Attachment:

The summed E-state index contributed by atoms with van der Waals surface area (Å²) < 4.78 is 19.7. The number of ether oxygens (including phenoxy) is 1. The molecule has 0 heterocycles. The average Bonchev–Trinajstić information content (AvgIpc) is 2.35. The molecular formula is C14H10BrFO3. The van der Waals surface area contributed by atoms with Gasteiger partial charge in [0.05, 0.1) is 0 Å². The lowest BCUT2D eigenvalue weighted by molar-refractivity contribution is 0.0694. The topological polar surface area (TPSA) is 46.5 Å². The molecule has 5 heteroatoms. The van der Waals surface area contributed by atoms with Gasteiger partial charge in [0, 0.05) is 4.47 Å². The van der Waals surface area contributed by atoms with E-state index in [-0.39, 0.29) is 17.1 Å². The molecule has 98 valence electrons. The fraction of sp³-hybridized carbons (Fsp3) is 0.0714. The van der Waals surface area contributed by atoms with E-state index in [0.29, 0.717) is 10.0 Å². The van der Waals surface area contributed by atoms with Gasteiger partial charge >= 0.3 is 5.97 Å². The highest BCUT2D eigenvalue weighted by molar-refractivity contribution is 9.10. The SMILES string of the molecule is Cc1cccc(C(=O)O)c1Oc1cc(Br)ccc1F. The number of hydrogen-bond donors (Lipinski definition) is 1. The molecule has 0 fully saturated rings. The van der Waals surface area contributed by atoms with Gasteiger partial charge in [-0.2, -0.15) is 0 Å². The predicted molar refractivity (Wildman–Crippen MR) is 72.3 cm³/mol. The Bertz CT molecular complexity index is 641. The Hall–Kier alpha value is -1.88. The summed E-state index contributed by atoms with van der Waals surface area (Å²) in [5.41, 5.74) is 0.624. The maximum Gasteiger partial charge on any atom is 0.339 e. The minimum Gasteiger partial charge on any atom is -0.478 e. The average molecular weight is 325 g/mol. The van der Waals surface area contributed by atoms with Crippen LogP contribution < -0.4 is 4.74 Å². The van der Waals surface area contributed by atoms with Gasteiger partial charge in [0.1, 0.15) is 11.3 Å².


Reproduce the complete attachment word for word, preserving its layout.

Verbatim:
The summed E-state index contributed by atoms with van der Waals surface area (Å²) < 4.78 is 19.7. The number of ether oxygens (including phenoxy) is 1. The molecule has 0 heterocycles. The average Bonchev–Trinajstić information content (AvgIpc) is 2.35. The molecular formula is C14H10BrFO3. The van der Waals surface area contributed by atoms with Gasteiger partial charge in [0.05, 0.1) is 0 Å². The lowest BCUT2D eigenvalue weighted by molar-refractivity contribution is 0.0694. The topological polar surface area (TPSA) is 46.5 Å². The molecule has 5 heteroatoms. The van der Waals surface area contributed by atoms with Gasteiger partial charge in [0, 0.05) is 4.47 Å². The van der Waals surface area contributed by atoms with E-state index in [-0.39, 0.29) is 17.1 Å². The molecule has 98 valence electrons. The fraction of sp³-hybridized carbons (Fsp3) is 0.0714. The van der Waals surface area contributed by atoms with E-state index in [0.29, 0.717) is 10.0 Å². The van der Waals surface area contributed by atoms with Gasteiger partial charge >= 0.3 is 5.97 Å². The highest BCUT2D eigenvalue weighted by molar-refractivity contribution is 9.10. The SMILES string of the molecule is Cc1cccc(C(=O)O)c1Oc1cc(Br)ccc1F. The number of hydrogen-bond donors (Lipinski definition) is 1. The molecule has 0 fully saturated rings. The van der Waals surface area contributed by atoms with Gasteiger partial charge in [-0.2, -0.15) is 0 Å². The predicted molar refractivity (Wildman–Crippen MR) is 72.3 cm³/mol. The Bertz CT molecular complexity index is 641. The Hall–Kier alpha value is -1.88. The summed E-state index contributed by atoms with van der Waals surface area (Å²) in [5.41, 5.74) is 0.624. The maximum Gasteiger partial charge on any atom is 0.339 e. The minimum Gasteiger partial charge on any atom is -0.478 e. The average molecular weight is 325 g/mol. The van der Waals surface area contributed by atoms with Crippen LogP contribution < -0.4 is 4.74 Å². The van der Waals surface area contributed by atoms with Gasteiger partial charge in [0.1, 0.15) is 11.3 Å².